An extensive and excellent report on Eurogamer has shed light on what it was like to work at Lionhead.
Among the dozens of fascinating snippets it reveals (including that Microsoft had several offers for the studio prior to deciding it would be closed – a fact MCV knows to be true) is an interesting look at how the angry reaction to the inclusion of a gay character and black hero in the first Fable was the driving force behind even greater diversity in its sequel.
"We were like, the game’s not for eight year-olds," Lionhead art director John McCormack said of complaints from parents about their kids being exposed to homosexuality. "It’s a mature-rated game. So it’s not really our problem. It’s yours. And, I hope you rot in hell. With Fable 2 we were like, right, gay marriage, lesbianism, f*ck you. We revelled in it."
The conflict wasn’t limited to religious puritans, however – it also led to arguments with publisher Microsoft.
"They were going, you can’t have a black person on the cover, and you can’t have a woman. And you want a black woman,” McCormack added. And I was like, yes, I do, because it’s about be whatever hero you want. No. It’s a white guy. That’s just the way it is. We know what sells and that’s fucking it. Stop the arguing. I was like, f*ck you! That was a huge fight.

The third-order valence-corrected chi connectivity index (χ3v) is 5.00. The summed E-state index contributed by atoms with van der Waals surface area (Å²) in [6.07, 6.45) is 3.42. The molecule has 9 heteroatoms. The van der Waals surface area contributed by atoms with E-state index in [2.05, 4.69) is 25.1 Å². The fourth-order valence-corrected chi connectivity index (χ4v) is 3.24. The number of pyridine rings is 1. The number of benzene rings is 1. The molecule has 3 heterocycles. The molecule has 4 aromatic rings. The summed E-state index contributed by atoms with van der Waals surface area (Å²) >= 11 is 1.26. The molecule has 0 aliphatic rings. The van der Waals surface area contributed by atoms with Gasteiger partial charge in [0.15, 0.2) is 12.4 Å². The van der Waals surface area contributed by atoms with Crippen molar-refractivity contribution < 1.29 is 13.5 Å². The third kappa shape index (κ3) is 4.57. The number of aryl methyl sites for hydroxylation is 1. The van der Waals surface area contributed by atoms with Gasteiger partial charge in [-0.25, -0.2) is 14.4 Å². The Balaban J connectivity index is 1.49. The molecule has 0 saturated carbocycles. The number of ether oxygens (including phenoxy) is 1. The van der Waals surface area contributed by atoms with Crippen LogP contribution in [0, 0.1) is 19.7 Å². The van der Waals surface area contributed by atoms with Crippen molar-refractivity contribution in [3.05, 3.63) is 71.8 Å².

"They said, what’s the most unsuccessful Disney film? I was like, I don’t know. They went, Princess and the Frog. Work it out. I was like f*ck you, man. I hated it. I was screaming at them in conference calls. I lost it at that point, because they just weren’t getting the game. Especially because we were the first ever game that had gay marriage, we were about breaking down walls. It was meant to be funny and mature.
They just took none of it and just did the usual white guy with a sword on the front. Damn it! You missed the point!"
It should be stressed, however, that the report is also full of glowing praise for Microsoft and its relationship with Lionhead.
Oh, and we have to highlight this wonderful anecdote. Here it is verbatim:
Molyneux’s other directive: Fable 2 must have a dog. And that dog must die.
"We had a meeting," McCormack recalls. "We’d not seen him in weeks because he had other things on. He opened the door, walked in and goes, the hero has a dog, and it dies. And then he left and we didn’t see him again for another month. We were like, what the f*ck? That was it. That was the direction."
Make sure to read the whole thing over at Eurogamer.